The 4 Major Categories of REAL Objections
- Money – The money category is by far the most common objection or concern. This includes all financial aspects of your transaction. Everything from: Price, Payments, Initial Up-front Payments, Interest Rates, Finance Charge, Trade-in Values, and much more. However, even though there are several different types of money or financial objections, each one does not require a different method for addressing them. Almost all financial objections can be handled in the same or similar way.
- Product – The product category seems pretty self-explanatory. This is whatever it is that you are attempting to sell to your customer. This includes product, brand, and services. All three of these categories can be handled in the same or similar way.
- Company – The company category can include: the individual company that you work for, like an individual dealership or franchised location. It can also include the parent company you work for, such you work for an individual dealership, however that dealership is owned by a larger group. All of these company sub-categories can be addressed in the same way or at least in a similar way.
- You – Yes, you can be the REAL Objection or concern a customer has. However, if you are good at your job and truly work in the customer’s best interest, this will be the least common objection you run into. However, it is a REAL Objection, and it is one that you must be properly prepared for. Here is a hint: The best way to handle a “You” objection is to prevent it from happening in the first place.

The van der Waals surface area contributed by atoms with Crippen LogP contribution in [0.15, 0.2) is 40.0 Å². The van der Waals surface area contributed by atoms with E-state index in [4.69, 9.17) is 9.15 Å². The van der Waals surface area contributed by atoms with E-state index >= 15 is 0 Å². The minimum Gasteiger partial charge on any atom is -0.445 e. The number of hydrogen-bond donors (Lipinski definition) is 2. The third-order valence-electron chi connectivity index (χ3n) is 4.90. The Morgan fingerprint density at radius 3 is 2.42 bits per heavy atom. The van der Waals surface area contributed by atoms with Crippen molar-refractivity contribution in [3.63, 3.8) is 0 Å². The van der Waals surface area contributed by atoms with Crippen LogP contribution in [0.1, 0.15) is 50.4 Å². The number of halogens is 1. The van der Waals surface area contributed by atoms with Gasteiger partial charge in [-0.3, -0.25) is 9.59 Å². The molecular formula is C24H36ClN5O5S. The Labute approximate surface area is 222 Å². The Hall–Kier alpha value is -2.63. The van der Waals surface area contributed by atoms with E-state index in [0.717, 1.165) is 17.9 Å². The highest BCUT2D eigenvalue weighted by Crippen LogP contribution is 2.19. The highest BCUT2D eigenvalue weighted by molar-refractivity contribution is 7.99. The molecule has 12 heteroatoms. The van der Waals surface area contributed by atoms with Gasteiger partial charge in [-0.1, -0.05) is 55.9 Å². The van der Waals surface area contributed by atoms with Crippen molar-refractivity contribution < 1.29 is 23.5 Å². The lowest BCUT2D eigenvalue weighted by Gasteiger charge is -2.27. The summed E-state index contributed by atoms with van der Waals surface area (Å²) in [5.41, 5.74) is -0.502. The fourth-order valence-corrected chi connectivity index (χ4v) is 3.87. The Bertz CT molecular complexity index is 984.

Some people might say there is a number five, Time. I am not one of these people. I believe that an objection about Time, is nothing more than a smokescreen like so many others. I will concede that these are some legitimate reasons where Time is a REAL objection, however it is not often. And I take the stance that if I treat it like a smokescreen, that is more than likely I can move past it. However, if I treat it like a REAL objection, then most likely it is going to end with a no sale. I don’t know about you, but I would prefer to give myself a shot at a deal, rather than give up.
No matter your opinion on the number of sales objections, you have to acknowledge that it is much easier to prepare for these 4 Major Categories than it would be to prepare for hundreds of perceived possibilities. Start putting your most common objections into these four categories and practicing how to use the tools in your tool kit to address and overcome them. You know they are coming, get PREPARED.
For more about overcoming objections, check out my new book, 99 OBJECTIONS – BUT CLOSING AIN’T ONE. And if you have an objection that does not fall into one of my four categories, please share it with me at: firstname.lastname@example.org and let’s discuss how we can overcome it!